A recent New York Times column raises some very hard questions about Haiti and our response to the tragedy there. David Brooks points out–correctly–that “This is not a natural disaster story. This is a poverty story.”
Brooks, however, treads where few thoughtful columnists fear to tread, and suggests that the problem in Haiti might be theological.
He writes, “Haiti, like most of the world’s poorest nations, suffers from a complex web of progress-resistant cultural influences. There is the influence of the voodoo religion, which spreads the message that life is capricious and planning futile. There are high levels of social mistrust. Responsibility is often not internalized . . .
“We’re all supposed to politely respect each other’s cultures. But some cultures are more progress-resistant than others, and a horrible tragedy was just exacerbated by one of them.”
He doesn’t do the same empty analysis that Pat Robertson has done, ignoring the oppressive practices of the French, the United States, and other colonial powers. Nor does he blame the disaster directly on a deal with the devil.
Still, other countries have faced colonialism from without and corruption from within and done better. While this is true, we also must remember few countries have had to pay such a high price for their independence, for so long.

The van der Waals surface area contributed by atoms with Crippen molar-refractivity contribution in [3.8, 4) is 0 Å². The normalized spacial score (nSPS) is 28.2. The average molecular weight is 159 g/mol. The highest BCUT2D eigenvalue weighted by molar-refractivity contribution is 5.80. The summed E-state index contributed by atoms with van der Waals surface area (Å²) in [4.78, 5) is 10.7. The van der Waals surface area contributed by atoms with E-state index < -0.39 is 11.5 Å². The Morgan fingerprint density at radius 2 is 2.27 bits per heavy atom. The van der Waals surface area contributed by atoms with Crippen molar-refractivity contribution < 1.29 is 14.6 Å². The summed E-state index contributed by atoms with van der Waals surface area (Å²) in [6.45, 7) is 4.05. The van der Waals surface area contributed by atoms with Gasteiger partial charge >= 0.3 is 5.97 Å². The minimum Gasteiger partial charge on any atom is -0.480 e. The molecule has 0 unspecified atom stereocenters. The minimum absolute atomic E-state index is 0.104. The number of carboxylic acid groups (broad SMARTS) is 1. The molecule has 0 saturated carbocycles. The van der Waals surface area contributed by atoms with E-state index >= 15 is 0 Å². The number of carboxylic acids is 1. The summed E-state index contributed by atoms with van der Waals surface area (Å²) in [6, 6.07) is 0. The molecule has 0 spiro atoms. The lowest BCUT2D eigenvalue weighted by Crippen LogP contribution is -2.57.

Even so, Brooks’ main point stands. What you believe DOES matter. A belief in a capricious God leads to only living for today. A belief in a retributive God leads to extreme conservatism. A belief in an other-worldly God leads to a de-prioritizing of the immediate.
Some say that the protestant work ethic led to the rapid economic growth of this country (mostly protestants, of course). As a protestant, I like that idea. (Of course, our bad idea that nature was to be “subdued” instead of “stewarded” has led us to over-consume, too).
What can be done? Debt forgiveness and aid are still a part of the solution, but Brooks also argues for the intentional development of “No excuse counter-cultures,” led by local leaders with high expectations. People who believe differently, and expect success.
Which is where this story takes a local turn.
Our poverty is nowhere near the level of Haiti’s, but we fall into the same trap of bad beliefs. Buffalo needs more than money. Change comes when beliefs change, and beliefs change when local leaders–many of whom you may see featured on this site–help people envision and enact a new reality. We can no longer blame Albany, the closing of the canal, the market crash or the weather for our problems. We need new beliefs to create a new reality.
The church, at its best, has been a localized counter-culture that had higher expectations for itself. Communities like that (whether they are churches or not) are key to success–in Haiti, and in Buffalo.